Kathmandu Windows and Doors 1

Wandering through the narrow streets of Kathmandu, I am constantly struck by the wooden doors and windows.  Most of these pictures were taken on a series of walks between Thamel and Durbar Square.  Hopefully many more will follow.

Some wooden balconies:

A nursery: 

A door:

You never know who might be looking out.  Siva and Parvati in Durbar Square:

 

Buddha en route to Lumbini via Snake

Here is a fantastic carving above a monastery in Kathmandu’s Durbar Square.  In the middle is the Buddha riding a snake while Indra holds a parasol:

This is quite a popular scene in Nepali Buddhist art, (you can see another version below the Golden Window in Patan) one which shows the gods as subservient to the Buddha after his enlightenment.

Thanks to GB for showing me!

The Shirish Flower and a Sanskrit Verse

Kathmandu is covered in trees bearing beautiful lavender flowers.  I asked some people what they are called, and learned that the name is the shirish flower.

I recalled a verse from Kalidāsa’s Kumārasaṃbhavam when Pārvatī’s mother, Menā, comes down to convince her daughter to give up practicing austerities, and come home.  Why should Pārvatī chase after Śiva when there are so many eligible bachelor gods hanging around in her hometown?  The verse culminates by comparing Pārvatī’s body to the delicate śirīśa flower.  Now I have a mental image for this beautiful verse.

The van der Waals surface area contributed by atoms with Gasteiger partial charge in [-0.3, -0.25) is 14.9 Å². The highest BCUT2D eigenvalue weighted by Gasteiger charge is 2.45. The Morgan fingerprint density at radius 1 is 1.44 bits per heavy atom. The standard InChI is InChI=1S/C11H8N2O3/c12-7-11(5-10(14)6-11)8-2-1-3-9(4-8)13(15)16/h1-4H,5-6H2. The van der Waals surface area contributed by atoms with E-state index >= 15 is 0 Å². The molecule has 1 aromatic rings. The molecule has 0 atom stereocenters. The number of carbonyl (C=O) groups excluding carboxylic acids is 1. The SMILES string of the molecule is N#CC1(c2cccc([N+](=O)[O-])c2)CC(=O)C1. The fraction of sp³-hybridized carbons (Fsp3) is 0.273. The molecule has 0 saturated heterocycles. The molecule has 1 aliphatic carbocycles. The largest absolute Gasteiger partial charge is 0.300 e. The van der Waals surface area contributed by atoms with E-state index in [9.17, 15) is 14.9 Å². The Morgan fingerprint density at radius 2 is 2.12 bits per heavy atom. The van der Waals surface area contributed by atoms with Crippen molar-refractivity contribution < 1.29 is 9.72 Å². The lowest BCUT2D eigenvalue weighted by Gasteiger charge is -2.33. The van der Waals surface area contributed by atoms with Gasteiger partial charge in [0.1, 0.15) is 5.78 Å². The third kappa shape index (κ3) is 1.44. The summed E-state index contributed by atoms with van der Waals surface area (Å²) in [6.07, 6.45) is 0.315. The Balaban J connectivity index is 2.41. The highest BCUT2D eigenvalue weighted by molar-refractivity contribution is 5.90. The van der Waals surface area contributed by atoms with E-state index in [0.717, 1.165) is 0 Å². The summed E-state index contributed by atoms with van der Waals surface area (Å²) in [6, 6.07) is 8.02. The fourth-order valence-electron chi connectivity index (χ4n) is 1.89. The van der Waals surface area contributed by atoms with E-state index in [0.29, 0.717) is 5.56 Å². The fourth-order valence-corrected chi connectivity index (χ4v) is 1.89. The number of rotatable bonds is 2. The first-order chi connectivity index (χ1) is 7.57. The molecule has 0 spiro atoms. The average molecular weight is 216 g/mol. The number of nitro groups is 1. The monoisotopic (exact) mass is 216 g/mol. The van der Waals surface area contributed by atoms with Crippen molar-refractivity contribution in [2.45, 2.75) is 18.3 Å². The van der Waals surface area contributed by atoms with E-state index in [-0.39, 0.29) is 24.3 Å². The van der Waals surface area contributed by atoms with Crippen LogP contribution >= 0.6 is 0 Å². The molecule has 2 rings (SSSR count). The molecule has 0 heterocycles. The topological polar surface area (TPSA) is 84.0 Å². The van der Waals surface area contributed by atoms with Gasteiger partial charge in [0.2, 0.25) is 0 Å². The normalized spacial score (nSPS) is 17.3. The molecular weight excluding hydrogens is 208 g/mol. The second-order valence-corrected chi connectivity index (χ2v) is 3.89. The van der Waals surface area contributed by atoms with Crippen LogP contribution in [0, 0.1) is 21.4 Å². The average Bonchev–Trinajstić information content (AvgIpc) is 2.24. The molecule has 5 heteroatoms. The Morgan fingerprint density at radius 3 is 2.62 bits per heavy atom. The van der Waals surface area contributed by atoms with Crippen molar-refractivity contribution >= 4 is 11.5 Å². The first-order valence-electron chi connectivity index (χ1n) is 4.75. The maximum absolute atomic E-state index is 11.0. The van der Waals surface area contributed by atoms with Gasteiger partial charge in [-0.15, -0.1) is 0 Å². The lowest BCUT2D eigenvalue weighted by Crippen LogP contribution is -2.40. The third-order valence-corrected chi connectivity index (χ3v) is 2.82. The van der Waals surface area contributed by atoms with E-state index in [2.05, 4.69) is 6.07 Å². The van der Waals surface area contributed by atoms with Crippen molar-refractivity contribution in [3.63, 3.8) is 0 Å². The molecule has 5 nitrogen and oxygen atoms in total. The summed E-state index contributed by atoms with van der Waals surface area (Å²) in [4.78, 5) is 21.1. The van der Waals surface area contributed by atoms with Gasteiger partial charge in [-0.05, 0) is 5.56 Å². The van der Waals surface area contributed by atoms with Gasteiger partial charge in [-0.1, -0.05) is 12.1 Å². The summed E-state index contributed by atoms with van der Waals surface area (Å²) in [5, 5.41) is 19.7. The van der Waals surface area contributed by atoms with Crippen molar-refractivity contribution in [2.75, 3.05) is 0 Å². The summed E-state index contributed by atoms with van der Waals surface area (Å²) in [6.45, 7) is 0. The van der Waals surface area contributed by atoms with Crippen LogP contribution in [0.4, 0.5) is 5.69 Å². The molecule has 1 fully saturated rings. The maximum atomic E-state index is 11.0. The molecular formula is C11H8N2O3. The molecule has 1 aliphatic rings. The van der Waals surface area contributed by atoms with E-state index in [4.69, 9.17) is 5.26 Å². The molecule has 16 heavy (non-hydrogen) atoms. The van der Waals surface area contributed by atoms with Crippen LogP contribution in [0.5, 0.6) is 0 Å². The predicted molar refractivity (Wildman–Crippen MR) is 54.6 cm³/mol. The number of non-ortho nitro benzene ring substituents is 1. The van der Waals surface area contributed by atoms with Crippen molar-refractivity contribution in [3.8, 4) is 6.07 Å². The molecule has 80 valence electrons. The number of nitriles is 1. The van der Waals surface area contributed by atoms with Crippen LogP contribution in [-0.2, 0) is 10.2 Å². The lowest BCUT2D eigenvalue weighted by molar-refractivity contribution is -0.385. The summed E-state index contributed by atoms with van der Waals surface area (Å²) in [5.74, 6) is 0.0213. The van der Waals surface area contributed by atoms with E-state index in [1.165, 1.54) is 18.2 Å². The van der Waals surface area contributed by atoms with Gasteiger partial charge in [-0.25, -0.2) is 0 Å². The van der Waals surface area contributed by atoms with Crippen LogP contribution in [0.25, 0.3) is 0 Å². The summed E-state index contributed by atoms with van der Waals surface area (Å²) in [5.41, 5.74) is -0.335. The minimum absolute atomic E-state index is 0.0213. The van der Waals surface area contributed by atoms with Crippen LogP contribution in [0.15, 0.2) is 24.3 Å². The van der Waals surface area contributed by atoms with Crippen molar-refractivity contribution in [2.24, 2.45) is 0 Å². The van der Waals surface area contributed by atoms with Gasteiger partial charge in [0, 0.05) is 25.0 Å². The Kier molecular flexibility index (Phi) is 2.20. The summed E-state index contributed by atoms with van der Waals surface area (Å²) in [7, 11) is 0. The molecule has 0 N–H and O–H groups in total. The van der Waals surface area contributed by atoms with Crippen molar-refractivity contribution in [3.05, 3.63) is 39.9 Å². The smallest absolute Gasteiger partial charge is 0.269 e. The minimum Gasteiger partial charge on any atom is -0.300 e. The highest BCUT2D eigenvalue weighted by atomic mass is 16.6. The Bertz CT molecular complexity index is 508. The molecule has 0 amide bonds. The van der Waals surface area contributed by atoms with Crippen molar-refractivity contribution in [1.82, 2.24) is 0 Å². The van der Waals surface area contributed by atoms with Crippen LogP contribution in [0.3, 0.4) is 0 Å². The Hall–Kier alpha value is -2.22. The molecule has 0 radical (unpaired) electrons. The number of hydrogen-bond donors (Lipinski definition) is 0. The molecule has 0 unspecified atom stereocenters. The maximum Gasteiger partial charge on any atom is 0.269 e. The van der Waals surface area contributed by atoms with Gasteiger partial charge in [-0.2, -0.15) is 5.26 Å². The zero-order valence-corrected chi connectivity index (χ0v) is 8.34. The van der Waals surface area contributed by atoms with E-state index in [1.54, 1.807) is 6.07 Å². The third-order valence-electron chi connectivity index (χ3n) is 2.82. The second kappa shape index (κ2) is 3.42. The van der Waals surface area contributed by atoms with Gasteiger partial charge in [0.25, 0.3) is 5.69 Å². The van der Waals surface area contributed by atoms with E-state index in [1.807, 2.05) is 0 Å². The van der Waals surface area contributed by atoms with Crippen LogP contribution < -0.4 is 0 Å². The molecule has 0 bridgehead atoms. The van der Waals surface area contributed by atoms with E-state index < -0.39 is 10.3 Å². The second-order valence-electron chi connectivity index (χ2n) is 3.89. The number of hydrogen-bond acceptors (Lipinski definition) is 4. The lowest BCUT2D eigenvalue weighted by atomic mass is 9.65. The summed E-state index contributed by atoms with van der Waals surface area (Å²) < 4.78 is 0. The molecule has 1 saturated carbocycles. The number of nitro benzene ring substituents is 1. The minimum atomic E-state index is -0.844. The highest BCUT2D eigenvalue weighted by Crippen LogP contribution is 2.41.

At home too there are much-sought after gods

Ah my child, such penance is alien

To your body.

A śirīśa flower cannot sustain

The delicate alighting of a bee

Let alone that of a bird!

manīṣitāḥ santi gṛhe ’pi devatās

tapaḥ kva vatse kva ca tāvakaṃ vapuḥ |

padaṃ saheta bhramarasya pelavaṃ

śirīśapuṣpaṃ na punaḥ patatriṇaḥ || 5.4 ||

Reasons to visit Thamel: Vajra Books

Thamel is the main tourist quarter of Kathmandu.  Lots of stores selling Gurkha knives, Tibetan Thangkas, knit hats, Thai fisherman’s pants, climbing gear, and all combinations of hippy/trekking chic.  As much as I love Kukris, my personal favorite store is Vajra Books:

The selection of books about Indian, Nepali, and Tibetan Buddhism is mindbogglingly good, overseen by the knowledgeable Bidur Dangol.  I’ve already spent hours there, making book wish lists.  My suitcase is going to be much heavier on the way back!

Oh, and they recently added a lot more space on the second floor.  You’ll probably find me here if you happen to be in Nepal!